Students who have completed the CFLE requirements are eligible for provisional certification from the National Council on Family Relations upon earning the B.A.* and for full certification after working for two years post-degree in a family-related field. Developmental Psychology is an Approved Program of the National Council on Family Relations.

    Family Life Education Provisional Certification

    Required core and supporting courses for Family Life Education Provisional Certification offered through the National Council on Family Relations. (See Developmental Psychology advisor.)

    *Note: The National Council on Family Relations sponsors this national program to certify family life educators. University of Detroit Mercy's Developmental Psychology Program graduates previously enrolled in this program can receive provisional certification by submitting their transcripts to NCFR no later than Oct. 31, 2020. Contact your Detroit Mercy advisor for information on where to submit your transcripts.

    NCFR Certification in Family Life Education for Developmental Psychology majors (24 credits)

    University Core Courses (9 credits):

    • ETH 3590 Ethics and Public Policy (3 credits)
    • CJS 4830 Family Violence: Spouse and Child Abuse (3 credits) OR ADS 4170 Substance Use Disorders in Youth (3 credits)
    • PYC 2750 Human Sexuality  (3 credits)

    Required Supporting Courses (15 credits):

    • ADS 4360 Family Theory and Therapy (3 credits)
    • BUS 2900 Wealth Management and Financial Planning (3 credits)
    • CST 2040 Interpersonal Communication (3 credits)
    • ETH 3580 Health Care Ethics (3 credits)
    • LEGA 2300 Family Law (3 credits)

    Developmental Psychology Courses:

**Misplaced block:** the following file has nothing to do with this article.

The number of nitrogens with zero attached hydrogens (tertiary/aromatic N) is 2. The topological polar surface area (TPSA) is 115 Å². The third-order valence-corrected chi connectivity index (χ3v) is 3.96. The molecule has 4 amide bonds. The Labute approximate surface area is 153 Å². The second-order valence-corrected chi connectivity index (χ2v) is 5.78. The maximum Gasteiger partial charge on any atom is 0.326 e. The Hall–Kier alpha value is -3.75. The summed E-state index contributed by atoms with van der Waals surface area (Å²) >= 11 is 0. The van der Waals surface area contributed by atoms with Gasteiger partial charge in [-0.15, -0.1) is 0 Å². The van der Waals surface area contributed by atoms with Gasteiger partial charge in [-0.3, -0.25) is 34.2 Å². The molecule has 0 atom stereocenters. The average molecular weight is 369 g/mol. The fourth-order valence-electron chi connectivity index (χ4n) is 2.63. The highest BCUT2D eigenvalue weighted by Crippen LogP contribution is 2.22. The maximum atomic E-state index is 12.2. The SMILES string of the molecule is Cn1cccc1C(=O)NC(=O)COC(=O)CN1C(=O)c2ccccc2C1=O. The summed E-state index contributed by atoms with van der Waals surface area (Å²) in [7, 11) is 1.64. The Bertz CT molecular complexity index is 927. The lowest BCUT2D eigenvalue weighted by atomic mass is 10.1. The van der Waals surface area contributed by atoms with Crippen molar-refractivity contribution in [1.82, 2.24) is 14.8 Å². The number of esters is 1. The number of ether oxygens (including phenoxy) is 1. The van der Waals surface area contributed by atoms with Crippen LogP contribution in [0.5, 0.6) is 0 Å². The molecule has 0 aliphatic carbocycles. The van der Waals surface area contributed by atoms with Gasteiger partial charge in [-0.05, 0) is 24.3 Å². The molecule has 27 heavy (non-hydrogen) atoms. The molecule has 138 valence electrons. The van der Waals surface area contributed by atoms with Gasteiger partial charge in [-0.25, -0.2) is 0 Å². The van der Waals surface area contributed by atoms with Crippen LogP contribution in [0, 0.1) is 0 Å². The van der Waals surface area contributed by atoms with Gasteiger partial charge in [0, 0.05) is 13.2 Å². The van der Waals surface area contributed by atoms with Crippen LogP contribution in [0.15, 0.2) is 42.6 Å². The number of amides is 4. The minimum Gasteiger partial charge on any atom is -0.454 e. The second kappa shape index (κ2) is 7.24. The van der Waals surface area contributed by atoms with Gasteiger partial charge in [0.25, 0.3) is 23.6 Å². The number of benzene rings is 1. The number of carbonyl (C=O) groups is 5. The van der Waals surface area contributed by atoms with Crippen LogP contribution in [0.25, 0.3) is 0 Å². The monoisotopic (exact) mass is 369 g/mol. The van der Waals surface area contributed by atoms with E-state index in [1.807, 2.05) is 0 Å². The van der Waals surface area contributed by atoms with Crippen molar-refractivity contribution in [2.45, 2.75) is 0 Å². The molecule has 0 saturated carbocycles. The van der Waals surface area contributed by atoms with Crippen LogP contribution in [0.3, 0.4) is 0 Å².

• PYC 2500 Developmental Psychology (3 credits)
    • PYC 3330 Human Relationships and Parenting (3 credits)
    • PYC 3510 Family Development (3 credits)
    • PYC 4400 Cross-Cultural Socialization (3 credits)
    • PYC 4730 Basic Practicum (1-5 credits)

    Note: Students with other Detroit Mercy majors or bachelor's degrees from other institutions must complete the full NCFR Approved Program (39 credits).


    Minor in Developmental Psychology

    The University of Detroit Mercy minor in Developmental Psychology provides students with an overview of psychology across the lifespan. The Developmental Psychology minor educates students in infant and child development, middle childhood, adolescence and old age, as well as the dynamics of families and family life. Adding this minor to the undergraduate degree complements and enhances any major by providing an understanding of developmental psychology and the scientific method.

    The Developmental Psychology minor is an 18-credit program (six courses) designed to give students a broad exposure to child and family development as a scientific and professional discipline. In addition to Introduction to Psychology, students will take two courses covering infancy through adolescence, as well as two courses on the dynamics of human relationships, parenting, and family life and a course on the psychology of death and dying.

    Visit the Developmental Psychology minor page for more information.

Program Contact Information

Department Chair: Linda Slowik, Ph.D.
Reno Hall, Room 244
McNichols Campus

Telephone: 313-993-1623
Fax: 313-578-0507

Department Website